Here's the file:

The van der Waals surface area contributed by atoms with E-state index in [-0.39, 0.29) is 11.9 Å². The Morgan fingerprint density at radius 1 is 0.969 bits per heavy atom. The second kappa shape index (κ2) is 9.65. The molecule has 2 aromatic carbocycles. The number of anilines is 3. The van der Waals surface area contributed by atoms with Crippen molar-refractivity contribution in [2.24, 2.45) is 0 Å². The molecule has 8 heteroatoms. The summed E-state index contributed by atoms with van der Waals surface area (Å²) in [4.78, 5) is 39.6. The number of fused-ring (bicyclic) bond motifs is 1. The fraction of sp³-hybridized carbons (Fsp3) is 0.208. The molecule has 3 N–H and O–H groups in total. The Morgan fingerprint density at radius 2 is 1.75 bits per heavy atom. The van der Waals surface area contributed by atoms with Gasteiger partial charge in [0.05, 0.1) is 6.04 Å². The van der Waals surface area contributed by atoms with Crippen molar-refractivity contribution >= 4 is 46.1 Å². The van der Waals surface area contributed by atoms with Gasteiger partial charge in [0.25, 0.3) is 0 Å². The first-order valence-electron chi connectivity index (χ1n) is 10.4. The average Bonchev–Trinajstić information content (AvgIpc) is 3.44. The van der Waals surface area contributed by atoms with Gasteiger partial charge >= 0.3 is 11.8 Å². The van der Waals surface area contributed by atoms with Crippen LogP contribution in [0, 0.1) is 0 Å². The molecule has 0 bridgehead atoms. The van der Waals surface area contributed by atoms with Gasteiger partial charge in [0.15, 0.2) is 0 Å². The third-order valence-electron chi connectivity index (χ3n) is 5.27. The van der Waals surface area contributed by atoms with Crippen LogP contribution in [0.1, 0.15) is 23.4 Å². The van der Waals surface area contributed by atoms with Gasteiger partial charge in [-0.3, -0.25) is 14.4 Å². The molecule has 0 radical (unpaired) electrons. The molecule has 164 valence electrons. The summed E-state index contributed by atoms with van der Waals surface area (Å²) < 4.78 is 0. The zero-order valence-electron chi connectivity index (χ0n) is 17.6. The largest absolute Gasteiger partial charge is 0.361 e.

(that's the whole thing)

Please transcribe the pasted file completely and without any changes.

The van der Waals surface area contributed by atoms with E-state index in [-0.39, 0.29) is 11.9 Å². The Morgan fingerprint density at radius 1 is 0.969 bits per heavy atom. The second kappa shape index (κ2) is 9.65. The molecule has 2 aromatic carbocycles. The number of anilines is 3. The van der Waals surface area contributed by atoms with Crippen molar-refractivity contribution in [2.24, 2.45) is 0 Å². The molecule has 8 heteroatoms. The summed E-state index contributed by atoms with van der Waals surface area (Å²) in [4.78, 5) is 39.6. The number of fused-ring (bicyclic) bond motifs is 1. The fraction of sp³-hybridized carbons (Fsp3) is 0.208. The molecule has 3 N–H and O–H groups in total. The Morgan fingerprint density at radius 2 is 1.75 bits per heavy atom. The van der Waals surface area contributed by atoms with Gasteiger partial charge in [0.05, 0.1) is 6.04 Å². The van der Waals surface area contributed by atoms with Crippen molar-refractivity contribution >= 4 is 46.1 Å². The van der Waals surface area contributed by atoms with Gasteiger partial charge in [0.25, 0.3) is 0 Å². The first-order valence-electron chi connectivity index (χ1n) is 10.4. The average Bonchev–Trinajstić information content (AvgIpc) is 3.44. The van der Waals surface area contributed by atoms with Gasteiger partial charge >= 0.3 is 11.8 Å². The van der Waals surface area contributed by atoms with Crippen LogP contribution in [0, 0.1) is 0 Å². The molecule has 0 bridgehead atoms. The van der Waals surface area contributed by atoms with Gasteiger partial charge in [0.15, 0.2) is 0 Å². The third-order valence-electron chi connectivity index (χ3n) is 5.27. The van der Waals surface area contributed by atoms with Crippen LogP contribution in [0.1, 0.15) is 23.4 Å². The van der Waals surface area contributed by atoms with Gasteiger partial charge in [-0.3, -0.25) is 14.4 Å². The molecule has 0 radical (unpaired) electrons. The molecule has 164 valence electrons. The summed E-state index contributed by atoms with van der Waals surface area (Å²) < 4.78 is 0. The zero-order valence-electron chi connectivity index (χ0n) is 17.6. The largest absolute Gasteiger partial charge is 0.361 e.